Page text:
March 25, 2018

When you’re lonely, remember Maitri.

I just got back from a wedding.

The best weddings are when it feels absolutely right. Stable, sane, calm, funny, heartbreakingly loving, with family and friends forming a community of blessing.

Tonight was one of those nights. All I could think was…no matter how much suffering there is in this world, something’s going right if two such as these meet and come together.

At some point, a lady toasted the families and said, “if you didn’t have such loving families growing up…I feel sorry for you.” I took it in stride, laughing along—but wow.

I came from what some might call a broken home. No dad, really. My mom, however, was loving and powerful and overworked and underpaid and burnt out and amazing.

But those of us who have worked too hard, for too long, and are older now, and go to weddings alone sometimes, who miss out on the climbing trips and the years of bonding and adventuring together with lifelong pals, those of us who might come from “broken” homes…some of us long for love and commitment and children and the whole catastrophe, too.

I rode home, on my bike, early, after saying my good byes. I road home in the dark, singing that old folk song about the moon, and that Rabbie Burns song about loneliness and love, and I felt so lonely.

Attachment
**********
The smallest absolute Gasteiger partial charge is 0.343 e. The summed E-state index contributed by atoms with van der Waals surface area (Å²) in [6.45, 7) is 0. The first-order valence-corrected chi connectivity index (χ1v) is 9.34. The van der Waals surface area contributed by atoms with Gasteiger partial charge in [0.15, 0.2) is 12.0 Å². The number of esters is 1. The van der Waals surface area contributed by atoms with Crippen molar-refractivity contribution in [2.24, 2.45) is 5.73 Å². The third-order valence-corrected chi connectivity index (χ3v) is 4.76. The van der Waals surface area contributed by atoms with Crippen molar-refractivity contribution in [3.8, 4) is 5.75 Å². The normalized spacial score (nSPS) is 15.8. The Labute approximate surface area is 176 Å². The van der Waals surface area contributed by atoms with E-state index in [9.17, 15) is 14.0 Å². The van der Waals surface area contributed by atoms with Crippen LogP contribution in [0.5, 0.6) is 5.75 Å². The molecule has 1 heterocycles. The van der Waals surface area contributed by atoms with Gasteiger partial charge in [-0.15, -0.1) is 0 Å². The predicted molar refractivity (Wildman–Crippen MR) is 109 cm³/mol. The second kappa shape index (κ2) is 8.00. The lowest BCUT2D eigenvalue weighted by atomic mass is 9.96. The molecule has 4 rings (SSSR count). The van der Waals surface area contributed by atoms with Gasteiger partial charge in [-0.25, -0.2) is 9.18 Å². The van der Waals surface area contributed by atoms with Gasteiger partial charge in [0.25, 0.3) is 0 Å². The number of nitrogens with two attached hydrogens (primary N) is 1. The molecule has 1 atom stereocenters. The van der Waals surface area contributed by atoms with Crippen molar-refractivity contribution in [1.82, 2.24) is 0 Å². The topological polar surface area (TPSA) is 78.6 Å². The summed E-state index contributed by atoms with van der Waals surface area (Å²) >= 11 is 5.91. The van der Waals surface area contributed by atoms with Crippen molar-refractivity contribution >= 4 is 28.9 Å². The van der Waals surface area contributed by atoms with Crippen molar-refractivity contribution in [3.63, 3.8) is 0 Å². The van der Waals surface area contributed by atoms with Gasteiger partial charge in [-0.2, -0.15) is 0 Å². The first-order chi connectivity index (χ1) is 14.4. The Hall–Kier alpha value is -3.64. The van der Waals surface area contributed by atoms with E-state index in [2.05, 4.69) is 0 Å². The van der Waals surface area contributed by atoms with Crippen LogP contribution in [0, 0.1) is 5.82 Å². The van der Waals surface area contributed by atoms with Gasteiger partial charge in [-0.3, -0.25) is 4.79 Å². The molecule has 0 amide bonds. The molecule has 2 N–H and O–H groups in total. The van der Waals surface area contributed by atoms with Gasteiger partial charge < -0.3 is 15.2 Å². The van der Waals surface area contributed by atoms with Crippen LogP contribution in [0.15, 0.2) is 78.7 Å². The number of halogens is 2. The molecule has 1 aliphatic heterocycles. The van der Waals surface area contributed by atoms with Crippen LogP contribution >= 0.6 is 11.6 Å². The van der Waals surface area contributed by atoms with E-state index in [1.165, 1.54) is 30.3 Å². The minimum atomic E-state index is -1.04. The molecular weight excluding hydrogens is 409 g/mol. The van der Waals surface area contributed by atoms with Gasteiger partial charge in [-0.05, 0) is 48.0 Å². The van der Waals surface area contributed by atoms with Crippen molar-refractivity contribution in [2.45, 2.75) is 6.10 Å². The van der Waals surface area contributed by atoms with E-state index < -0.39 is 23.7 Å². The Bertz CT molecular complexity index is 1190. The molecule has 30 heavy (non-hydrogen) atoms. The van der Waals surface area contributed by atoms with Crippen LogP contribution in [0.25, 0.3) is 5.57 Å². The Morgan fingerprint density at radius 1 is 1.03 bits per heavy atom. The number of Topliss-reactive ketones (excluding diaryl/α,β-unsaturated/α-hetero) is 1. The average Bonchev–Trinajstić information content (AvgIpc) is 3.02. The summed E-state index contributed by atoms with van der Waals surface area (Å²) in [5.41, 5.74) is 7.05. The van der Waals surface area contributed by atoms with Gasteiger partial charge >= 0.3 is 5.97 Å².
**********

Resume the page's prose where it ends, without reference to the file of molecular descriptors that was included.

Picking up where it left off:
So lonely I could cry. Many folks cried tonight, at the wedding, giving toasts. They cried the best kind of tears—happy tears, tears of love and appreciation.

And then I remembered: I was happy to be going home, too. To my dog, Redford. To my work—this. You. To my dedication to this world, to be of some real benefit, or die trying.

And maybe someday, this tired old boy will find a partner to laugh and cry with, and raise children with, too.


When you’re sad, remember Maitri. 


Relephant bonus round:

You must be logged in to post a comment. Create an account.

Read Elephant’s Best Articles of the Week here.
Readers voted with your hearts, comments, views, and shares:
Click here to see which Writers & Issues Won.

Waylon Lewis

Waylon Lewis, founder of Elephant Journal & host of Walk the Talk Show with Waylon Lewis, is a 1st generation American Buddhist “Dharma Brat.” Voted #1 in U.S. on twitter for #green two years running, Changemaker & Eco Ambassador by Treehugger, Green Hero by Discovery’s Planet Green, Best (!) Shameless Self-Promoter at Westword’s Web Awards, Prominent Buddhist by Shambhala Sun, & 100 Most Influential People in Health & Fitness 2011 by “Greatist”, Waylon is a mediocre climber, lazy yogi, 365-day bicycle commuter & best friend to Redford (his rescue hound). His aim: to bring the good news re: “the mindful life” beyond the choir & to all those who didn’t know they gave a care. elephantjournal.com | His first book, Things I would like to do with You, touches on modern relationships from a Buddhist point of view. His dream of 9 years, the Elephant “Ecosystem” will find a way to pay 1,000s of writers a month, helping reverse the tide of low-quality, unpaid writing & reading for free online.